using backup with 1/4 inch tape media

using backup with 1/4 inch tape media

Post by Tom Merri » Wed, 02 Jan 1991 03:36:01



I found a couple of unexplained things while using backup at the 3002 level
and 1/4" low density cartridges (rmt0.4 and rmt0.5).

First, I wrote a tape label using dd, forward spaced over it, then did a
backup to the cartridge.  I got a write error stating that I had defective
media.

Second, I did several backups to the same tape cartridge (w/o a tape label).
Everything finished correctly, so I did a tcopy on the tape and found out that
my 60 MB cartridge had almost 112 MB on it!

Is backup ignoring the hardware and always writing high density?  This would
explain both problems above.

Tom Merrick
Ohio State University

 
 
 

using backup with 1/4 inch tape media

Post by Patrick Tor » Thu, 03 Jan 1991 00:03:15



>Second, I did several backups to the same tape cartridge (w/o a tape label).
>Everything finished correctly, so I did a tcopy on the tape and found out that
>my 60 MB cartridge had almost 112 MB on it!
>Is backup ignoring the hardware and always writing high density?  This would
>explain both problems above.
>Tom Merrick
>Ohio State University

I was having the same trouble, still am actually,
thing is , I found that low density is 120meg and high is 150 meg.

I came to this conclusion looking through the doc from the
IBM AIX v3 System Administators class.

you need dc6150 tapes to get 150 meg on a tape, and you'll pay extra $$
for the extra 30 meg.

--

{emory,gatech}!nanovx!msa3b!torre

 
 
 

using backup with 1/4 inch tape media

Post by Lanfranco Alba » Thu, 03 Jan 1991 18:30:59


Quote:>Second, I did several backups to the same tape cartridge (w/o a tape
>label).  Everything finished correctly, so I did a tcopy on the tape
>and found out that my 60 MB cartridge had almost 112 MB on it!

>Is backup ignoring the hardware and always writing high density?  This
>would explain both problems above.

I believe there is something more to it... the AIX filesystem structure
is tricky, but what I _think_ is happening is that full 8-Kbytes blocks
are being used, thus with an average of 4 Kbytes wasted per file; df is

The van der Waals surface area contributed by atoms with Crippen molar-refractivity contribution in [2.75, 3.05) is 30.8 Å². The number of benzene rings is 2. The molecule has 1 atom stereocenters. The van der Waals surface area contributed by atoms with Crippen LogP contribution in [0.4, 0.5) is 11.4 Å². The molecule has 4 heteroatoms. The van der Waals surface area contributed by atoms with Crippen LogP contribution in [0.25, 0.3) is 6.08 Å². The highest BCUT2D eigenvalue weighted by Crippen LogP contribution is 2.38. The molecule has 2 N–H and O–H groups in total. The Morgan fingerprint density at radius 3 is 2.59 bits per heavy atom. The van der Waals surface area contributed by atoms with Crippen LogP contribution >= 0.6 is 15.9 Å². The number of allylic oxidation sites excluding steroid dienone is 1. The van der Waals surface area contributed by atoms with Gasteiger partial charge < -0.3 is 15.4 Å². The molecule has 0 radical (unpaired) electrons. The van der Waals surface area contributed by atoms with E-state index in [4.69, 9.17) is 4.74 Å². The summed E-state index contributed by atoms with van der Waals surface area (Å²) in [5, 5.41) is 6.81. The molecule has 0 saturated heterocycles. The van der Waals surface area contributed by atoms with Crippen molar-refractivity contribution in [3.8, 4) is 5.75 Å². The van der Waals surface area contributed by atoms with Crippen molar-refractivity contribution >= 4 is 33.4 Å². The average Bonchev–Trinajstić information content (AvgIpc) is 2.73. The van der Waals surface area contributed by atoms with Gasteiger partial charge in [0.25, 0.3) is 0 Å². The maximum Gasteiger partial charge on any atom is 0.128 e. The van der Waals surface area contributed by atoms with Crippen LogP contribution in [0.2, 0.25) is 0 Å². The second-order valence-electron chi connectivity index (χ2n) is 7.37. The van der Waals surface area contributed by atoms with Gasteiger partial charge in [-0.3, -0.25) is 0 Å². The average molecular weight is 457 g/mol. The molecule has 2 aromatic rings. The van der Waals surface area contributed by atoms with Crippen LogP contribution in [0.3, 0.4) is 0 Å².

reporting on a full-block basis; and tape backup is NOT copying the
extra per-file 'slack', only the "meat" of each file (I'm not sure what
both df and tape backup are doing with holey files, but I would guess
them to be more in-sync in this respect).

I had a filesystem occupying 190 megabytes, and its backup fitted inside
a single DC6150 150-Mbytes tape; and I don't even know if that tape was
actually full... no problems re-reading it, anyway!

Well, at least this is saving us tapes!

--
Lanfranco Albani - CAD.LAB s.p.a., v. Stalingrado 45, Bologna, Italia

Phone: (work:) ++39 (51) 371099, (home:) ++39 (51) 727372;
Fax: ++39 (51) 366964 (work only), Fidonet: 2:332/401.4 (home only).

 
 
 

using backup with 1/4 inch tape media

Post by Ken Lerm » Sun, 06 Jan 1991 08:05:24



.I found a couple of unexplained things while using backup at the 3002 level
.and 1/4" low density cartridges (rmt0.4 and rmt0.5).
.
.First, I wrote a tape label using dd, forward spaced over it, then did a
.backup to the cartridge.  I got a write error stating that I had defective
.media.
.
.Second, I did several backups to the same tape cartridge (w/o a tape label).
.Everything finished correctly, so I did a tcopy on the tape and found out that
.my 60 MB cartridge had almost 112 MB on it!
.
.Is backup ignoring the hardware and always writing high density?  This would
.explain both problems above.
.
.Tom Merrick
.Ohio State University

My understanding of these devices is that while the high capacity
devices can read both high and low capacity tapes, they can only write
high capacity tapes.  The capacity is determined by the number of
tracks which the drive writes.  Since the high capacity drives have a
narrower head, there is no way for them to write the wide tracks
required to write in low capacity mode.

Ken

 
 
 

1. using rdump with 1/4 inch tape media

 DH> I can easily backup the 75 Meg onto one DC600 cartridge (in QIC 120
 DH> format).  The same 75 Meg requires 4 cartridges when I use rdump to
 DH> backup across the network.

If you backup on a local tape, the tape will most likely be operated in the
"streaming mode", where there is little or no stop-and-go. When operated via
network, the tape data rate might be about as high as the network data rate
(measured with ftp on an idle 4Mbit token ring). So the tape operates in
stop-and-go mode, significantly reducing its capacity. In the manual of the
tape, there is a picture saying the capacity is reduced from 150 MB to 30 MB
when operated in non-streaming mode. I personally have trouble believing this
relation, especially at large block sizes, but its given in IBM's docs...

        Andreas

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